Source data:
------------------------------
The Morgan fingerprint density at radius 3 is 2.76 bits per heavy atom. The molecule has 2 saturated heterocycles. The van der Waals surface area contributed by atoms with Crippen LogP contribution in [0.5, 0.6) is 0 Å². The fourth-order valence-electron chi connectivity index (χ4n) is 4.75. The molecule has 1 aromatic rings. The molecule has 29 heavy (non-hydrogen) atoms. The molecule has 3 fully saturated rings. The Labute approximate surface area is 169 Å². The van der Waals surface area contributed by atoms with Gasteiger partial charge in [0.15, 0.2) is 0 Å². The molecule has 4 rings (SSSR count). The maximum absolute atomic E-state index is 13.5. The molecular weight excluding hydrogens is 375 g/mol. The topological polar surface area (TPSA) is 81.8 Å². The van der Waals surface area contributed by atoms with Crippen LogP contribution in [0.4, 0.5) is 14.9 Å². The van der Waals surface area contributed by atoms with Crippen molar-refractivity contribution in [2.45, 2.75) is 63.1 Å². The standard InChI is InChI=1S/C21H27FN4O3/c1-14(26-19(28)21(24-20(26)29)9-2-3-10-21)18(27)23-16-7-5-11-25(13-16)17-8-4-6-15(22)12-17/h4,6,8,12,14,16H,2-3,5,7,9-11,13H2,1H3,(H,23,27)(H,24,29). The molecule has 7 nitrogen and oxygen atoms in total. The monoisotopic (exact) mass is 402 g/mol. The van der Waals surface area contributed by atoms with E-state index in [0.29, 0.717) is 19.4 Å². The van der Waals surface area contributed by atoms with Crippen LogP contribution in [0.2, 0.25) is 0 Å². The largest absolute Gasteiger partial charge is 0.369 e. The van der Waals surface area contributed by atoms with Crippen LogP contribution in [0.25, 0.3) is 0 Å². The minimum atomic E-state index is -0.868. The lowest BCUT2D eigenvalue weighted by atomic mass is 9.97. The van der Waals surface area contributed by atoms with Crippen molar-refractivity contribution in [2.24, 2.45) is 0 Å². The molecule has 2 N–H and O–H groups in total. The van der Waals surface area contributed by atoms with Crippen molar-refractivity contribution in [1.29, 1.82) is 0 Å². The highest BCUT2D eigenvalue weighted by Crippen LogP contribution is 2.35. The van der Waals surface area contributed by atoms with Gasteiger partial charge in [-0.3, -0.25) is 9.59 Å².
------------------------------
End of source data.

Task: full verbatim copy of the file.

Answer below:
The Morgan fingerprint density at radius 3 is 2.76 bits per heavy atom. The molecule has 2 saturated heterocycles. The van der Waals surface area contributed by atoms with Crippen LogP contribution in [0.5, 0.6) is 0 Å². The fourth-order valence-electron chi connectivity index (χ4n) is 4.75. The molecule has 1 aromatic rings. The molecule has 29 heavy (non-hydrogen) atoms. The molecule has 3 fully saturated rings. The Labute approximate surface area is 169 Å². The van der Waals surface area contributed by atoms with Gasteiger partial charge in [0.15, 0.2) is 0 Å². The molecule has 4 rings (SSSR count). The maximum absolute atomic E-state index is 13.5. The molecular weight excluding hydrogens is 375 g/mol. The topological polar surface area (TPSA) is 81.8 Å². The van der Waals surface area contributed by atoms with Crippen LogP contribution in [0.4, 0.5) is 14.9 Å². The van der Waals surface area contributed by atoms with Crippen molar-refractivity contribution in [2.45, 2.75) is 63.1 Å². The standard InChI is InChI=1S/C21H27FN4O3/c1-14(26-19(28)21(24-20(26)29)9-2-3-10-21)18(27)23-16-7-5-11-25(13-16)17-8-4-6-15(22)12-17/h4,6,8,12,14,16H,2-3,5,7,9-11,13H2,1H3,(H,23,27)(H,24,29). The molecule has 7 nitrogen and oxygen atoms in total. The monoisotopic (exact) mass is 402 g/mol. The van der Waals surface area contributed by atoms with E-state index in [0.29, 0.717) is 19.4 Å². The van der Waals surface area contributed by atoms with Crippen LogP contribution in [0.2, 0.25) is 0 Å². The largest absolute Gasteiger partial charge is 0.369 e. The van der Waals surface area contributed by atoms with Crippen LogP contribution in [0.25, 0.3) is 0 Å². The minimum atomic E-state index is -0.868. The lowest BCUT2D eigenvalue weighted by atomic mass is 9.97. The van der Waals surface area contributed by atoms with Crippen molar-refractivity contribution in [2.24, 2.45) is 0 Å². The molecule has 2 N–H and O–H groups in total. The van der Waals surface area contributed by atoms with Crippen molar-refractivity contribution in [1.29, 1.82) is 0 Å². The highest BCUT2D eigenvalue weighted by Crippen LogP contribution is 2.35. The van der Waals surface area contributed by atoms with Gasteiger partial charge in [-0.3, -0.25) is 9.59 Å².